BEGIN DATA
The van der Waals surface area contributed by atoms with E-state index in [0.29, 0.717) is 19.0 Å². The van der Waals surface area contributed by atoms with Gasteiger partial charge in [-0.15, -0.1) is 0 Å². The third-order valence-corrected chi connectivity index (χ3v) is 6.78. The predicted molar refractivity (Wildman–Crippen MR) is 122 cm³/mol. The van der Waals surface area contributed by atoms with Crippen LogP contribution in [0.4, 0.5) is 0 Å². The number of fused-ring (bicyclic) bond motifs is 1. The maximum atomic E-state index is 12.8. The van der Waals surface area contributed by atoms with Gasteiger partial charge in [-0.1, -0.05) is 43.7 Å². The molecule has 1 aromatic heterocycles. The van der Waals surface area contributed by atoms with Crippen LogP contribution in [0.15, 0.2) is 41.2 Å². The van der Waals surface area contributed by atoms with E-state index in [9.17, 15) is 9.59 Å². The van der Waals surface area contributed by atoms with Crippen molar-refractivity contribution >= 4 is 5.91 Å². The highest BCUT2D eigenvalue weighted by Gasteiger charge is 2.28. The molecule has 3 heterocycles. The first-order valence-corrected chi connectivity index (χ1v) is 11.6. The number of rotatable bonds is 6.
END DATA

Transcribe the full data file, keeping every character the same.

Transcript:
The van der Waals surface area contributed by atoms with E-state index in [0.29, 0.717) is 19.0 Å². The van der Waals surface area contributed by atoms with Gasteiger partial charge in [-0.15, -0.1) is 0 Å². The third-order valence-corrected chi connectivity index (χ3v) is 6.78. The predicted molar refractivity (Wildman–Crippen MR) is 122 cm³/mol. The van der Waals surface area contributed by atoms with Crippen LogP contribution in [0.4, 0.5) is 0 Å². The number of fused-ring (bicyclic) bond motifs is 1. The maximum atomic E-state index is 12.8. The van der Waals surface area contributed by atoms with Gasteiger partial charge in [-0.1, -0.05) is 43.7 Å². The molecule has 1 aromatic heterocycles. The van der Waals surface area contributed by atoms with Crippen LogP contribution in [0.15, 0.2) is 41.2 Å². The van der Waals surface area contributed by atoms with E-state index in [9.17, 15) is 9.59 Å². The van der Waals surface area contributed by atoms with Crippen molar-refractivity contribution >= 4 is 5.91 Å². The highest BCUT2D eigenvalue weighted by Gasteiger charge is 2.28. The molecule has 3 heterocycles. The first-order valence-corrected chi connectivity index (χ1v) is 11.6. The number of rotatable bonds is 6.